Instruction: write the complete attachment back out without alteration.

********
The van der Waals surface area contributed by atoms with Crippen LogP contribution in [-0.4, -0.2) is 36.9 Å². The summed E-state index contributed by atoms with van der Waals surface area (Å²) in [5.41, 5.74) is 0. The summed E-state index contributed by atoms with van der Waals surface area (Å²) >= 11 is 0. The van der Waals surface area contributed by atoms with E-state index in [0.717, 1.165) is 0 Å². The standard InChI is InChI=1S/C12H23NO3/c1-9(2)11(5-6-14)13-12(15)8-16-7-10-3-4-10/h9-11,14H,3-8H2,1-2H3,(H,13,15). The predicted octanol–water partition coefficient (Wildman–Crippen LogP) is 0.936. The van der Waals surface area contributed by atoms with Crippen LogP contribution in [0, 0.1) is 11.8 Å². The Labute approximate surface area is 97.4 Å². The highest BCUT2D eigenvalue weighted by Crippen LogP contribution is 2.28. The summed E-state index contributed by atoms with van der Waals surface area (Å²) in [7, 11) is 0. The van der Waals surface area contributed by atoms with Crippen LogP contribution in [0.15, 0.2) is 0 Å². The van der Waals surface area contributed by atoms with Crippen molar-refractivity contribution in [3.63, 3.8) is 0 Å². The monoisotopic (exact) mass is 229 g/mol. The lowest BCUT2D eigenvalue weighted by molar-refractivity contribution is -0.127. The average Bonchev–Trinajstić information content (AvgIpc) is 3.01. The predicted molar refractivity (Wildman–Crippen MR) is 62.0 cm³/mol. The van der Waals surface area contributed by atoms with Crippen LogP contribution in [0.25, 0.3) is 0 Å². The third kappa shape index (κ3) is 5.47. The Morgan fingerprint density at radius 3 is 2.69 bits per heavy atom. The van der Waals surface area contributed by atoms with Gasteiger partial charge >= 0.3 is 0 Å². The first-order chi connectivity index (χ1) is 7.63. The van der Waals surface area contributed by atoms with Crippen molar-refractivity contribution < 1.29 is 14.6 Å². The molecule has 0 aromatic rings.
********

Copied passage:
The van der Waals surface area contributed by atoms with Crippen LogP contribution in [-0.4, -0.2) is 36.9 Å². The summed E-state index contributed by atoms with van der Waals surface area (Å²) in [5.41, 5.74) is 0. The summed E-state index contributed by atoms with van der Waals surface area (Å²) >= 11 is 0. The van der Waals surface area contributed by atoms with E-state index in [0.717, 1.165) is 0 Å². The standard InChI is InChI=1S/C12H23NO3/c1-9(2)11(5-6-14)13-12(15)8-16-7-10-3-4-10/h9-11,14H,3-8H2,1-2H3,(H,13,15). The predicted octanol–water partition coefficient (Wildman–Crippen LogP) is 0.936. The van der Waals surface area contributed by atoms with Crippen LogP contribution in [0, 0.1) is 11.8 Å². The Labute approximate surface area is 97.4 Å². The highest BCUT2D eigenvalue weighted by Crippen LogP contribution is 2.28. The summed E-state index contributed by atoms with van der Waals surface area (Å²) in [7, 11) is 0. The van der Waals surface area contributed by atoms with Crippen LogP contribution in [0.15, 0.2) is 0 Å². The van der Waals surface area contributed by atoms with Crippen molar-refractivity contribution in [3.63, 3.8) is 0 Å². The monoisotopic (exact) mass is 229 g/mol. The lowest BCUT2D eigenvalue weighted by molar-refractivity contribution is -0.127. The average Bonchev–Trinajstić information content (AvgIpc) is 3.01. The predicted molar refractivity (Wildman–Crippen MR) is 62.0 cm³/mol. The van der Waals surface area contributed by atoms with Crippen LogP contribution in [0.25, 0.3) is 0 Å². The third kappa shape index (κ3) is 5.47. The Morgan fingerprint density at radius 3 is 2.69 bits per heavy atom. The van der Waals surface area contributed by atoms with Gasteiger partial charge >= 0.3 is 0 Å². The first-order chi connectivity index (χ1) is 7.63. The van der Waals surface area contributed by atoms with Crippen molar-refractivity contribution < 1.29 is 14.6 Å². The molecule has 0 aromatic rings.